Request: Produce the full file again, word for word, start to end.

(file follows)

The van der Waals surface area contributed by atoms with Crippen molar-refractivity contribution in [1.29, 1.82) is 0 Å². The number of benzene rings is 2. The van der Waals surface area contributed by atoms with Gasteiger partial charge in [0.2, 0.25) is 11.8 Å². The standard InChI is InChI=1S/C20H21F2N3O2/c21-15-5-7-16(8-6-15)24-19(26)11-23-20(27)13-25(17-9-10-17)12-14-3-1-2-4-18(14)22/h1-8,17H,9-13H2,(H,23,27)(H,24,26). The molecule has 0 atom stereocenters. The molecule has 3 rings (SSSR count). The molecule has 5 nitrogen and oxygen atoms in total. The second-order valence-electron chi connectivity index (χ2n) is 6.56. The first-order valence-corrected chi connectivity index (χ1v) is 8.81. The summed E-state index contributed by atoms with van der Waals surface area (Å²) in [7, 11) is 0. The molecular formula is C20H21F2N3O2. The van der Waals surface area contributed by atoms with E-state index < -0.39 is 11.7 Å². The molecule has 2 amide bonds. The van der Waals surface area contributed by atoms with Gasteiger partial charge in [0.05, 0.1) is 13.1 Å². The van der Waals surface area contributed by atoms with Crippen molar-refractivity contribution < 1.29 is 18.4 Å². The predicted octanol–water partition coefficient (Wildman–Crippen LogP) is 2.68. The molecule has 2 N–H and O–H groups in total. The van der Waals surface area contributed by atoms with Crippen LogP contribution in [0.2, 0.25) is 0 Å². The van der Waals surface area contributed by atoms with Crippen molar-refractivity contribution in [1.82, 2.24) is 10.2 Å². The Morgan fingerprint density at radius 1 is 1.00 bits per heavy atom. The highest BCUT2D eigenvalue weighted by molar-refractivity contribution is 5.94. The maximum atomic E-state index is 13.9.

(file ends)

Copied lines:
The van der Waals surface area contributed by atoms with Crippen molar-refractivity contribution in [1.29, 1.82) is 0 Å². The number of benzene rings is 2. The van der Waals surface area contributed by atoms with Gasteiger partial charge in [0.2, 0.25) is 11.8 Å². The standard InChI is InChI=1S/C20H21F2N3O2/c21-15-5-7-16(8-6-15)24-19(26)11-23-20(27)13-25(17-9-10-17)12-14-3-1-2-4-18(14)22/h1-8,17H,9-13H2,(H,23,27)(H,24,26). The molecule has 0 atom stereocenters. The molecule has 3 rings (SSSR count). The molecule has 5 nitrogen and oxygen atoms in total. The second-order valence-electron chi connectivity index (χ2n) is 6.56. The first-order valence-corrected chi connectivity index (χ1v) is 8.81. The summed E-state index contributed by atoms with van der Waals surface area (Å²) in [7, 11) is 0. The molecular formula is C20H21F2N3O2. The van der Waals surface area contributed by atoms with E-state index < -0.39 is 11.7 Å². The molecule has 2 amide bonds. The van der Waals surface area contributed by atoms with Gasteiger partial charge in [0.05, 0.1) is 13.1 Å². The van der Waals surface area contributed by atoms with Crippen molar-refractivity contribution < 1.29 is 18.4 Å². The predicted octanol–water partition coefficient (Wildman–Crippen LogP) is 2.68. The molecule has 2 N–H and O–H groups in total. The van der Waals surface area contributed by atoms with Crippen LogP contribution in [0.2, 0.25) is 0 Å². The van der Waals surface area contributed by atoms with Crippen molar-refractivity contribution in [1.82, 2.24) is 10.2 Å². The Morgan fingerprint density at radius 1 is 1.00 bits per heavy atom. The highest BCUT2D eigenvalue weighted by molar-refractivity contribution is 5.94. The maximum atomic E-state index is 13.9.